Now that one section co-editor has given us a piece of his mind (see our previous post), we asked our other co-editor, Jean Bousquet, MD, PhD, Professor, Montpellier University, to tell us what he thinks is important for allergy/clinical immunology research and practice in 2010, both in Europe and the US:
“The United Nations declared 2010 as the International Year of Biodiversity and launched the event with an appeal to the world to save our ecosystems (http://www.un.org/apps/news/). Saving our ecosystems is a topic very close to my heart; one that prompted me to commission an article on biodiversity and allergy prevalence for Allergy at the end of my tenure as editor-in-chief, and which was recently published (Haahtela, T., Allergy 2009, 64:1799-1803).
The commissioned article by Tari Haahtela of Helsinki University Hospital discusses how butterflies are used as indicators of environment change. Butterfly environments with a lot of diverse species are the healthiest, while environments with few butterfly species indicate disequilibrium. Connecting the increase of atopic disease with poorly stimulated immune systems in childhood, Dr. Haahtela suggests that urban environments have very low microdiversity, compared to non-urban environments, and that the immature immune system doesn’t get exposed to a sufficiently broad pathogen load. He uses the example of a study of butterfly diversity in Karelia, a geographic area that stretches across Finland and Russia. In Finland, the butterfly populations were isolated and made up of just a few species; in Russia, the butterflies were more diverse and widespread. The Finnish habitat was a developed area, and had higher atopy incidence; the Russian habitat was agricultural and overall atopy incidence was low. Dr. Haahtela discusses genetic research involving human populations from Karelia, focusing on single nucleotide polymorphisms associated with atopy. The research showed that alleles correlated with high risk for allergy in the Finnish developed region were protective in the Russian agricultural region. He suggests that the butterfly diversity model can be applied to the decreased micro-organismal diversity in the Finnish developed region, in that tolerance requires challenge by many micro-organisms and the loss of that diverse stimulation is the cause of our illness.”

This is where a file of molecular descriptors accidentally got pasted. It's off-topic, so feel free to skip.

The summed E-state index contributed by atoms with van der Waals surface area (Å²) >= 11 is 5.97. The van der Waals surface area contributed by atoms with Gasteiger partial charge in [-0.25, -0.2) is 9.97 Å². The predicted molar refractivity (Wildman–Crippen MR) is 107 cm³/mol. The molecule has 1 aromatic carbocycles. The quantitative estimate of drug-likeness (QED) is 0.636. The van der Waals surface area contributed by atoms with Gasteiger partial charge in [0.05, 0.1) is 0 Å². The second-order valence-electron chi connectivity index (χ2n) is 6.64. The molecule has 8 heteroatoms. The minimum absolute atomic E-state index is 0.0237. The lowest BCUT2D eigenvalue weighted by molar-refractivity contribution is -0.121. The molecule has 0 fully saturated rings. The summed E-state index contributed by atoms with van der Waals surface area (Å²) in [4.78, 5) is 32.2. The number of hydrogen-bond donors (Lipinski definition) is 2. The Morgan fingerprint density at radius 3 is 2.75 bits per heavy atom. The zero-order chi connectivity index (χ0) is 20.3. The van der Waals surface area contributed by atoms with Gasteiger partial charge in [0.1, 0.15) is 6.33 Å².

We want to hear from you! Please feel free to post your own comments and/or predictions below. Topics and articles that you think would be of interest in our NBOP section and/or this blog can be sent to the JACI Editorial Office at firstname.lastname@example.org.